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The transit through the Canal from Suez to Port Said took 18-hours to complete. The sixteen battleships all made the transit with only one incident. The USS Georgia ran aground. In some places the canal was only 120 feet wide allowing only a 20-foot clearance on either side of the ship, not much room for a heavy vessel that is slow to respond to the helm. Georgia was able to free herself after a couple hours and proceeded to Port Said, however this became one of the incidents that would add up to Captain Qualtrough to be relieved of command later in the cruise.
ship's shadow on the bank of the suez canal
These photos show just how close a passage ships had at some points of the Canal. At other points ships were able to make starboard-to-starboard passes without difficulty. For this reason the ships were sent through in groups so that if one ship ran aground, the other ships would not be trapped in a restricted channel with no way to turn around.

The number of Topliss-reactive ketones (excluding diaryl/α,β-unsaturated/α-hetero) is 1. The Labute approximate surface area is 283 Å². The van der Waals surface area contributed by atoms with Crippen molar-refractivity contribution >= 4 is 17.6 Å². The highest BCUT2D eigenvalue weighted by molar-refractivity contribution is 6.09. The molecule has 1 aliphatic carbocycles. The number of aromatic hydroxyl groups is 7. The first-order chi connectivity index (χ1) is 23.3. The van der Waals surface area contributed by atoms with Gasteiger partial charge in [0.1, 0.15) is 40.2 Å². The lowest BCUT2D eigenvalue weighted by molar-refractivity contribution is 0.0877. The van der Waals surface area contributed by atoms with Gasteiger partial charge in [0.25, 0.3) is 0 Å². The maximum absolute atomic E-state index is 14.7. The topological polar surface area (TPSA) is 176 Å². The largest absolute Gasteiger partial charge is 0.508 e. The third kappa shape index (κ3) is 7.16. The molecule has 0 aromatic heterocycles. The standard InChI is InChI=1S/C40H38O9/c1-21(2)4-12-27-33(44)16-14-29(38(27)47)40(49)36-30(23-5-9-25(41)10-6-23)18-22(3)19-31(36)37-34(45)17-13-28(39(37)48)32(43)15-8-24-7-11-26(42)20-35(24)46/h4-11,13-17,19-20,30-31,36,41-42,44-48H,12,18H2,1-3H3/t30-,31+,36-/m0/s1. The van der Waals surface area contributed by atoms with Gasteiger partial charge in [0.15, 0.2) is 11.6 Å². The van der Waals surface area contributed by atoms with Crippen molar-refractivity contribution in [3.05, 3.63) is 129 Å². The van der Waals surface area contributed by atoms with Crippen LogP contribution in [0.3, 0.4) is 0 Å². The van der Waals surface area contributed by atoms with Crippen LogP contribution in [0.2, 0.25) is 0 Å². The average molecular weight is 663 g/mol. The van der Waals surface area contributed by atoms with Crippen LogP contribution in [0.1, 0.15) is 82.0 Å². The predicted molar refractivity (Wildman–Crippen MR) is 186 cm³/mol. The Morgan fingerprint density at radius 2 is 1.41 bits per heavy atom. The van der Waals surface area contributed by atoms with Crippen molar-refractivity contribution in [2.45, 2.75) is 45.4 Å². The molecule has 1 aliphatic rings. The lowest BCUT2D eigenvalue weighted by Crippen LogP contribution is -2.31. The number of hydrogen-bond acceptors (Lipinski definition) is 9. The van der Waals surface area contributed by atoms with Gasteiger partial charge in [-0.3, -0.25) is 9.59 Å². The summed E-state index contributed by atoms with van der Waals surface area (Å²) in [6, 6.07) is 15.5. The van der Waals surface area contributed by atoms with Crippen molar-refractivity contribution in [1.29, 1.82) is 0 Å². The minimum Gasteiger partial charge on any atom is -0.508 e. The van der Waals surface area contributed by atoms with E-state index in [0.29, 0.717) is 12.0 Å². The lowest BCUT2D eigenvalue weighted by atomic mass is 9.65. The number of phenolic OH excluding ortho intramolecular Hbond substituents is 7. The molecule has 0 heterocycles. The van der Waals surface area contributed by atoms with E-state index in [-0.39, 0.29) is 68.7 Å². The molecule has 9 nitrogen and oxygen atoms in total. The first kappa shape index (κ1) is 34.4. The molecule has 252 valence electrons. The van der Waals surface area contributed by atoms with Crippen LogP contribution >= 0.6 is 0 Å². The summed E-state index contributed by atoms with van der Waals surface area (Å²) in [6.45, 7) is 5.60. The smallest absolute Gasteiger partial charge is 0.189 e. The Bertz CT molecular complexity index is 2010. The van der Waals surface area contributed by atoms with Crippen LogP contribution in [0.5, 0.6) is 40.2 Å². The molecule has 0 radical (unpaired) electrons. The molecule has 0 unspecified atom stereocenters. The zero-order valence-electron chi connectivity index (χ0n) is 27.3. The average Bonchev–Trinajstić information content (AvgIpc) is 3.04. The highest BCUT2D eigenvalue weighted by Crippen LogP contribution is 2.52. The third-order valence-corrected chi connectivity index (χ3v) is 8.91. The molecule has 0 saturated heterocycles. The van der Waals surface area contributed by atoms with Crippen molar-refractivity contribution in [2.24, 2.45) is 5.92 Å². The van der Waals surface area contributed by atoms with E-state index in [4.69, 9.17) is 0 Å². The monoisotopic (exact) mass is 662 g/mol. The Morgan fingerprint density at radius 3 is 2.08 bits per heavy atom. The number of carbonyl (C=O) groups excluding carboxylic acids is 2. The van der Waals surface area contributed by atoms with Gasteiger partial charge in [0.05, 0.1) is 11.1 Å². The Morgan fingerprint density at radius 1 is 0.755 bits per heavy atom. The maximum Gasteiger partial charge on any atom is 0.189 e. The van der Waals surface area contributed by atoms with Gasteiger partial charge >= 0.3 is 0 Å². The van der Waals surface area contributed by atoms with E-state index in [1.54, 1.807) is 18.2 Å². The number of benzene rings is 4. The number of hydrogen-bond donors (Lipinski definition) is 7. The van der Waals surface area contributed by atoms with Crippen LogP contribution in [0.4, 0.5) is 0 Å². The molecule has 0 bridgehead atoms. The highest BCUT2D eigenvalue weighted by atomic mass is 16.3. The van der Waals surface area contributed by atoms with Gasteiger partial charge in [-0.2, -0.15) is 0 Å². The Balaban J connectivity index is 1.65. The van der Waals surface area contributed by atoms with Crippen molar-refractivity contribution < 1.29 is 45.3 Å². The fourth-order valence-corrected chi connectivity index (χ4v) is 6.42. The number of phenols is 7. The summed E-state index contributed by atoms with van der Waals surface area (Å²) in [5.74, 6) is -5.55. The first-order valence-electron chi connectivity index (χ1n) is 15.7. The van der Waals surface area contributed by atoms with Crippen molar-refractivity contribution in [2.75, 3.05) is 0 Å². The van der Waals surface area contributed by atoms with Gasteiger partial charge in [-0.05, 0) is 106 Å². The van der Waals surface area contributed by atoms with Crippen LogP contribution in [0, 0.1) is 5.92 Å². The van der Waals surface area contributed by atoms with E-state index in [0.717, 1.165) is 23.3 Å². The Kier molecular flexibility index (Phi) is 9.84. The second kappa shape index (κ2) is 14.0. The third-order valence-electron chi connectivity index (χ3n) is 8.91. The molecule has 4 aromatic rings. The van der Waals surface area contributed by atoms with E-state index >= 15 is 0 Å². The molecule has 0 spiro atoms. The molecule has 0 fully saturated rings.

This group of cards is from the Brown & Shaffer collection taken from the USS Georgia which completed the transit through the Canal on January 6th and 7th. The shadow on the side of the Canal was one of the clues used to determine which ship these photographers was on during the cruise!
The above card is from the Charles Stotz collection who was on the USS Illinois. He writes, "Port Said January 7th, 09 Passed through Canal 6th and 7th arrived Port Said 3 pm 7th harbor rather crowded. Next stop Malta and then Algiers and Negro Bay. Love Charlie" Charles choose to send his card though the post office at Port Said so he could use local postage and postmarks on his card.
These two cards of the Egypt visit, one from Suez, and the other of the transit through the canal were both mailed out at the next port visit. The postmark of January 14th, 1909 placed Minnesota in Villefranche and the second card, mailed to Miss Annie Bryant with a friend on the USS Louisiana was in Turkey (see others cards in Suez)